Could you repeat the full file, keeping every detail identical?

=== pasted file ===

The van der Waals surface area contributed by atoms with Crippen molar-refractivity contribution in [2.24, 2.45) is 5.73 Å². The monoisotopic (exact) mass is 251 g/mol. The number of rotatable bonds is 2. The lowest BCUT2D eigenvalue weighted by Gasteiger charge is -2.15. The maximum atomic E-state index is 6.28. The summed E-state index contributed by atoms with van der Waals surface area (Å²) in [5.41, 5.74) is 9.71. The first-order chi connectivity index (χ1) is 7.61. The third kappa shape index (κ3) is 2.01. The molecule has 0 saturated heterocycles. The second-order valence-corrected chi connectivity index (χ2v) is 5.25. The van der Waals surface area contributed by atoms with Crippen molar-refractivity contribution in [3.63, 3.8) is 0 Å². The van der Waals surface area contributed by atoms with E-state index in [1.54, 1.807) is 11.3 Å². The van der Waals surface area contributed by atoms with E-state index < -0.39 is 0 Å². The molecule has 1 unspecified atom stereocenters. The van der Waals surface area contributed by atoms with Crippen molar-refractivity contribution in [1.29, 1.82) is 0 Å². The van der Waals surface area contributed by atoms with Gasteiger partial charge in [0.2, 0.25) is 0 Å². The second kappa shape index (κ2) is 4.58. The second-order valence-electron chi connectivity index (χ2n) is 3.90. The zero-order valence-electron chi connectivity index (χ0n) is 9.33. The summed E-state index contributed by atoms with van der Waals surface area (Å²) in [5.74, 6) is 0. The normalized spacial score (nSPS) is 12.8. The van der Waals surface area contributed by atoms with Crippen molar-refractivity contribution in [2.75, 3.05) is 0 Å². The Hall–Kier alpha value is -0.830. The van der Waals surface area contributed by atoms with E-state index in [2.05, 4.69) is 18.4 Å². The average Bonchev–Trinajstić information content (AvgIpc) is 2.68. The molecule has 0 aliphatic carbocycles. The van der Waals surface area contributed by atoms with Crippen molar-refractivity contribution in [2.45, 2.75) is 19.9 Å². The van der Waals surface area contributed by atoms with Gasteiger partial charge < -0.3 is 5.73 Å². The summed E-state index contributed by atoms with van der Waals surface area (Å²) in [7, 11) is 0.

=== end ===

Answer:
The van der Waals surface area contributed by atoms with Crippen molar-refractivity contribution in [2.24, 2.45) is 5.73 Å². The monoisotopic (exact) mass is 251 g/mol. The number of rotatable bonds is 2. The lowest BCUT2D eigenvalue weighted by Gasteiger charge is -2.15. The maximum atomic E-state index is 6.28. The summed E-state index contributed by atoms with van der Waals surface area (Å²) in [5.41, 5.74) is 9.71. The first-order chi connectivity index (χ1) is 7.61. The third kappa shape index (κ3) is 2.01. The molecule has 0 saturated heterocycles. The second-order valence-corrected chi connectivity index (χ2v) is 5.25. The van der Waals surface area contributed by atoms with Crippen molar-refractivity contribution in [3.63, 3.8) is 0 Å². The van der Waals surface area contributed by atoms with E-state index in [1.54, 1.807) is 11.3 Å². The van der Waals surface area contributed by atoms with E-state index < -0.39 is 0 Å². The molecule has 1 unspecified atom stereocenters. The van der Waals surface area contributed by atoms with Crippen molar-refractivity contribution in [1.29, 1.82) is 0 Å². The van der Waals surface area contributed by atoms with Gasteiger partial charge in [0.2, 0.25) is 0 Å². The second kappa shape index (κ2) is 4.58. The second-order valence-electron chi connectivity index (χ2n) is 3.90. The zero-order valence-electron chi connectivity index (χ0n) is 9.33. The summed E-state index contributed by atoms with van der Waals surface area (Å²) in [5.74, 6) is 0. The normalized spacial score (nSPS) is 12.8. The van der Waals surface area contributed by atoms with Crippen molar-refractivity contribution in [2.75, 3.05) is 0 Å². The Hall–Kier alpha value is -0.830. The van der Waals surface area contributed by atoms with E-state index in [2.05, 4.69) is 18.4 Å². The average Bonchev–Trinajstić information content (AvgIpc) is 2.68. The molecule has 0 aliphatic carbocycles. The van der Waals surface area contributed by atoms with Crippen molar-refractivity contribution in [2.45, 2.75) is 19.9 Å². The van der Waals surface area contributed by atoms with Gasteiger partial charge < -0.3 is 5.73 Å². The summed E-state index contributed by atoms with van der Waals surface area (Å²) in [7, 11) is 0.